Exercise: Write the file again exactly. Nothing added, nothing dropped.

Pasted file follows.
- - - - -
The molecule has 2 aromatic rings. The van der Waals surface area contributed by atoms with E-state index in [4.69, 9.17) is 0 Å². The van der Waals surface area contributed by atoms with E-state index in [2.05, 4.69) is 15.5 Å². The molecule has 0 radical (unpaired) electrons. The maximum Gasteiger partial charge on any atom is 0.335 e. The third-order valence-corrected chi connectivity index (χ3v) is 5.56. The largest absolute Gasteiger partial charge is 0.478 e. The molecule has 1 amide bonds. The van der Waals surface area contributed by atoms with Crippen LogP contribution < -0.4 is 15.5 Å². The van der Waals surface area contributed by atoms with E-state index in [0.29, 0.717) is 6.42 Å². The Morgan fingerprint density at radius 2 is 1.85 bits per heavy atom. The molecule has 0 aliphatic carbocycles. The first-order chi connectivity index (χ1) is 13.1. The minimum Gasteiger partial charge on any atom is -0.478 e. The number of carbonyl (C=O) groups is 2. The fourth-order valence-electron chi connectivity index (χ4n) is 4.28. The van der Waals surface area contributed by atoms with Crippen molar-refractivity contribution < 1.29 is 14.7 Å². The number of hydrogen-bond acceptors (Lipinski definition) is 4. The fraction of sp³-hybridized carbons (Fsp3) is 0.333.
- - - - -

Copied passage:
The molecule has 2 aromatic rings. The van der Waals surface area contributed by atoms with E-state index in [4.69, 9.17) is 0 Å². The van der Waals surface area contributed by atoms with E-state index in [2.05, 4.69) is 15.5 Å². The molecule has 0 radical (unpaired) electrons. The maximum Gasteiger partial charge on any atom is 0.335 e. The third-order valence-corrected chi connectivity index (χ3v) is 5.56. The largest absolute Gasteiger partial charge is 0.478 e. The molecule has 1 amide bonds. The van der Waals surface area contributed by atoms with Crippen LogP contribution < -0.4 is 15.5 Å². The van der Waals surface area contributed by atoms with E-state index in [0.29, 0.717) is 6.42 Å². The Morgan fingerprint density at radius 2 is 1.85 bits per heavy atom. The molecule has 0 aliphatic carbocycles. The first-order chi connectivity index (χ1) is 13.1. The minimum Gasteiger partial charge on any atom is -0.478 e. The number of carbonyl (C=O) groups is 2. The fourth-order valence-electron chi connectivity index (χ4n) is 4.28. The van der Waals surface area contributed by atoms with Crippen molar-refractivity contribution < 1.29 is 14.7 Å². The number of hydrogen-bond acceptors (Lipinski definition) is 4. The fraction of sp³-hybridized carbons (Fsp3) is 0.333.